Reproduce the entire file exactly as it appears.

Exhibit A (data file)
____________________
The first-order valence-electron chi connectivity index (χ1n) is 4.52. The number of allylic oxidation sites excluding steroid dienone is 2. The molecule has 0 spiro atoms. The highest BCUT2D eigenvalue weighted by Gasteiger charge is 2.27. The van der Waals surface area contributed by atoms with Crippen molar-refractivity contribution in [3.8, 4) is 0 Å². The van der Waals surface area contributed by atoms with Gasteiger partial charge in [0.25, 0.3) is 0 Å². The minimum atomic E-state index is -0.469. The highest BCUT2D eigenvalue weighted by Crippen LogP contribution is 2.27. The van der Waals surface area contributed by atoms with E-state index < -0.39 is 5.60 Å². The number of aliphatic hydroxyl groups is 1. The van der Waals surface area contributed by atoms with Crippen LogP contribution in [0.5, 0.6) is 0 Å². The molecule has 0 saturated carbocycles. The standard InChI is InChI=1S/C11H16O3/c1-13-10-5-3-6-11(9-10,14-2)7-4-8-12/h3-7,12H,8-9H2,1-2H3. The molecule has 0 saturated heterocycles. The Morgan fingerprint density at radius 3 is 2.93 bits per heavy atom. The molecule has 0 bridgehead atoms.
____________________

The first-order valence-electron chi connectivity index (χ1n) is 4.52. The number of allylic oxidation sites excluding steroid dienone is 2. The molecule has 0 spiro atoms. The highest BCUT2D eigenvalue weighted by Gasteiger charge is 2.27. The van der Waals surface area contributed by atoms with Crippen molar-refractivity contribution in [3.8, 4) is 0 Å². The van der Waals surface area contributed by atoms with Gasteiger partial charge in [0.25, 0.3) is 0 Å². The minimum atomic E-state index is -0.469. The highest BCUT2D eigenvalue weighted by Crippen LogP contribution is 2.27. The van der Waals surface area contributed by atoms with E-state index < -0.39 is 5.60 Å². The number of aliphatic hydroxyl groups is 1. The van der Waals surface area contributed by atoms with Crippen LogP contribution in [0.5, 0.6) is 0 Å². The molecule has 0 saturated carbocycles. The standard InChI is InChI=1S/C11H16O3/c1-13-10-5-3-6-11(9-10,14-2)7-4-8-12/h3-7,12H,8-9H2,1-2H3. The molecule has 0 saturated heterocycles. The Morgan fingerprint density at radius 3 is 2.93 bits per heavy atom. The molecule has 0 bridgehead atoms.